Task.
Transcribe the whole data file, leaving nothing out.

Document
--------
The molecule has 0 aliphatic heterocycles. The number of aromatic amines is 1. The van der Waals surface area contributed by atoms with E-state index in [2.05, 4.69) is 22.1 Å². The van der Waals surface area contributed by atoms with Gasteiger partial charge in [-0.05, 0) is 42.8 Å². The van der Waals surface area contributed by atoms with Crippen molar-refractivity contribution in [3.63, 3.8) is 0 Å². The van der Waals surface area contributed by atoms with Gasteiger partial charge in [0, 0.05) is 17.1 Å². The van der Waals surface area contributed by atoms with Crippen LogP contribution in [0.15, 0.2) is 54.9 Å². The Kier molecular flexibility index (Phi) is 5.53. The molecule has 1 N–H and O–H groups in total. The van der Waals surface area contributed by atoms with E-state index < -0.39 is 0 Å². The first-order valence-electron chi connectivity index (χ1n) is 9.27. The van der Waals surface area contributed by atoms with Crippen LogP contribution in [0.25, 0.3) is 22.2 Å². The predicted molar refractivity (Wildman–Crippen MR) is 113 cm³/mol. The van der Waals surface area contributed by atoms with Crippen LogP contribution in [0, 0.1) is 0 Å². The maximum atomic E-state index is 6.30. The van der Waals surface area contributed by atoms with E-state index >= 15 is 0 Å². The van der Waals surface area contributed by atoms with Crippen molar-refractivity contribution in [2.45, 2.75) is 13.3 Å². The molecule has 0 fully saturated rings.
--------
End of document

The molecule has 0 aliphatic heterocycles. The number of aromatic amines is 1. The van der Waals surface area contributed by atoms with E-state index in [2.05, 4.69) is 22.1 Å². The van der Waals surface area contributed by atoms with Gasteiger partial charge in [-0.05, 0) is 42.8 Å². The van der Waals surface area contributed by atoms with Crippen molar-refractivity contribution in [3.63, 3.8) is 0 Å². The van der Waals surface area contributed by atoms with Gasteiger partial charge in [0, 0.05) is 17.1 Å². The van der Waals surface area contributed by atoms with Crippen LogP contribution in [0.15, 0.2) is 54.9 Å². The Kier molecular flexibility index (Phi) is 5.53. The molecule has 1 N–H and O–H groups in total. The van der Waals surface area contributed by atoms with E-state index < -0.39 is 0 Å². The first-order valence-electron chi connectivity index (χ1n) is 9.27. The van der Waals surface area contributed by atoms with Crippen LogP contribution in [0.25, 0.3) is 22.2 Å². The predicted molar refractivity (Wildman–Crippen MR) is 113 cm³/mol. The van der Waals surface area contributed by atoms with Crippen LogP contribution in [0, 0.1) is 0 Å². The maximum atomic E-state index is 6.30. The van der Waals surface area contributed by atoms with E-state index >= 15 is 0 Å². The van der Waals surface area contributed by atoms with Crippen molar-refractivity contribution in [2.45, 2.75) is 13.3 Å². The molecule has 0 fully saturated rings.